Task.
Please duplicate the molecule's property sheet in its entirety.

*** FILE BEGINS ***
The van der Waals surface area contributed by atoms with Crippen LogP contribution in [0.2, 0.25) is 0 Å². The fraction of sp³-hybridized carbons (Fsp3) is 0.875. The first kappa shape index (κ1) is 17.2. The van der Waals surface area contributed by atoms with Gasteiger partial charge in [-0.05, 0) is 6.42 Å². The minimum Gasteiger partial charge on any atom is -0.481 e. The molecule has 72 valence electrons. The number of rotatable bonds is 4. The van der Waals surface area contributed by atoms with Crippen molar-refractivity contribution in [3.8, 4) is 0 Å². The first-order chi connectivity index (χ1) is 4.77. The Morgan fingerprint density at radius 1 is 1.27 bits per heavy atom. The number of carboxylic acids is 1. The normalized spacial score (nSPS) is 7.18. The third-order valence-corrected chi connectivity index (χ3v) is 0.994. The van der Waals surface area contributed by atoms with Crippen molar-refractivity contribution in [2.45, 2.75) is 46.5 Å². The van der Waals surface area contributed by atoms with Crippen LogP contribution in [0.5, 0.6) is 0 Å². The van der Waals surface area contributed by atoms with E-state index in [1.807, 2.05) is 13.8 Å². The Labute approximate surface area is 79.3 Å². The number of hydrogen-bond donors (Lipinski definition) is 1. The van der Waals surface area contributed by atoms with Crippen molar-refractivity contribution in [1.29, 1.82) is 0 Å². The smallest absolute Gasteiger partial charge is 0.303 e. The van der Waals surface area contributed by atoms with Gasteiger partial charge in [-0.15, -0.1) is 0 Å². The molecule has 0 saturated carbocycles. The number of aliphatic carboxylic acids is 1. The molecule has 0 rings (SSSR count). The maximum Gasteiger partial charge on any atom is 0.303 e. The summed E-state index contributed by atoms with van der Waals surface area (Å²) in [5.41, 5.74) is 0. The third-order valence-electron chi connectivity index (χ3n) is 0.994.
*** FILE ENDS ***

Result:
The van der Waals surface area contributed by atoms with Crippen LogP contribution in [0.2, 0.25) is 0 Å². The fraction of sp³-hybridized carbons (Fsp3) is 0.875. The first kappa shape index (κ1) is 17.2. The van der Waals surface area contributed by atoms with Gasteiger partial charge in [-0.05, 0) is 6.42 Å². The minimum Gasteiger partial charge on any atom is -0.481 e. The molecule has 72 valence electrons. The number of rotatable bonds is 4. The van der Waals surface area contributed by atoms with Crippen molar-refractivity contribution in [3.8, 4) is 0 Å². The first-order chi connectivity index (χ1) is 4.77. The Morgan fingerprint density at radius 1 is 1.27 bits per heavy atom. The number of carboxylic acids is 1. The normalized spacial score (nSPS) is 7.18. The third-order valence-corrected chi connectivity index (χ3v) is 0.994. The van der Waals surface area contributed by atoms with Crippen molar-refractivity contribution in [2.45, 2.75) is 46.5 Å². The van der Waals surface area contributed by atoms with Crippen LogP contribution in [0.5, 0.6) is 0 Å². The van der Waals surface area contributed by atoms with E-state index in [1.807, 2.05) is 13.8 Å². The Labute approximate surface area is 79.3 Å². The number of hydrogen-bond donors (Lipinski definition) is 1. The van der Waals surface area contributed by atoms with Crippen molar-refractivity contribution in [1.29, 1.82) is 0 Å². The smallest absolute Gasteiger partial charge is 0.303 e. The van der Waals surface area contributed by atoms with Gasteiger partial charge in [-0.15, -0.1) is 0 Å². The molecule has 0 saturated carbocycles. The number of aliphatic carboxylic acids is 1. The molecule has 0 rings (SSSR count). The maximum Gasteiger partial charge on any atom is 0.303 e. The summed E-state index contributed by atoms with van der Waals surface area (Å²) in [5.41, 5.74) is 0. The third-order valence-electron chi connectivity index (χ3n) is 0.994.